After half an hour of fruitless phone calls and visiting experts—the tea expert explained that tea is made of leaves, not of clumps—the solution to the mystery was presented. Lipton apparently adds sugar to its tea to mask its mediocre (perhaps we should say ‘regular’) flavour. So that is how you can drink tea, no sugar, with sugar after all.
(I wrote down the adjectives in the Lipton commercial by the way, here they are: regular, regular, regular, good, lekker, lekker, regular, lovely, rich, smooth.)
(Photo by Evan Amos who released it into the public domain)
Chinese expatriates have been buying up large amounts of Dutch baby formula and shipping it to their families in China for the past few years.
After the melamine scares of 2008 and later, it appears that Chinese parents no longer trust the formula from their own brands, even if it is made by Dutch manufacturers. Apparently there is a scarcity of baby formula in the Randstad region. Not just the Netherlands but also Germany, the UK, Australia and New Zealand suffer from Chinese bulk purchases, Gelderlander wrote last week.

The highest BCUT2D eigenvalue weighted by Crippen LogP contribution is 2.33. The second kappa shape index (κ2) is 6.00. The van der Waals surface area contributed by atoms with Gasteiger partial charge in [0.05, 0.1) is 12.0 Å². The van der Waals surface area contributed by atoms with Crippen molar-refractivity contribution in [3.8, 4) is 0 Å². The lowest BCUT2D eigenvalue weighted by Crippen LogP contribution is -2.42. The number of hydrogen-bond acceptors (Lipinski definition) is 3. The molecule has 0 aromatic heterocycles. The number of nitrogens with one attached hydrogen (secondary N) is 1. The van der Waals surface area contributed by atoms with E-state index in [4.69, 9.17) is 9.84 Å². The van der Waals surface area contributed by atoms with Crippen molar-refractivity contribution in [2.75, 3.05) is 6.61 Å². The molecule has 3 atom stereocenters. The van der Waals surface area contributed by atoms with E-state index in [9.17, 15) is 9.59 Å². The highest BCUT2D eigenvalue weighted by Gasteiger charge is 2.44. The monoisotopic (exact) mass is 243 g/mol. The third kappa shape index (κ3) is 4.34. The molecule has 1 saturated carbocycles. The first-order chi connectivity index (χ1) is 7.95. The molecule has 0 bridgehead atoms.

Manufacturers and supermarkets have asked Minister Sharon Dijksma of Economic Affairs to interfere, NRC says. Dijksma has asked the Netherlands Food and Consumer Product Safety Authority to study the grey market. Producers of formula have promised to increase production in the meantime.
According to retail expert Paul Moers the shortage of formula in Dutch supermarkets is not because of Chinese parents buying all the product. Moers says according to Gelderlander that Nestlé, Nutricia and Unilever can simply make more money by selling to Asian countries:
“Multinationals are focussed too much on profit. How can it be that the Netherlands, where the product is made, has a shortage of baby formula? Doing business should also be based on morality and ethics.” Moers used be a manager for Unilever in Asia.
Dunglish.nl, one of Orangemaster’s many ventures, posted this brilliant ad for Unox pea soup a while ago. In it, you see some sort of sales manager walk through a company cafeteria while holding a bluetooth-enabled phone conversation in that lingua franca of the Dutch business world, English with sprinklings of Dutch. When it matters though — that is, when he wishes to order pea soup — he switches to all-Dutch.
Hema’s famous smoked sausage is made by Unox in Oss, a disgruntled Unilever (Unox is owned by Unilever) employee told the Brabants Dagblad during the strike. Unilever and Hema have refused to comment on the comment.
Some 1,000 employees have come together in Rotterdam to try and get more say about Unilever’s future and want better working conditions, etc. All six manufacturing plants are on strike. And if the management pisses them off some more, who knows what culinary or cosmetic secrets will come out next.
If I had to guess which company made those sausages, Unox would be a likely candidate. The strike is news, but I’m not sure about the sausage bit. Smoke sausage is Dutch and was immortalised on a Dutch stamp this year.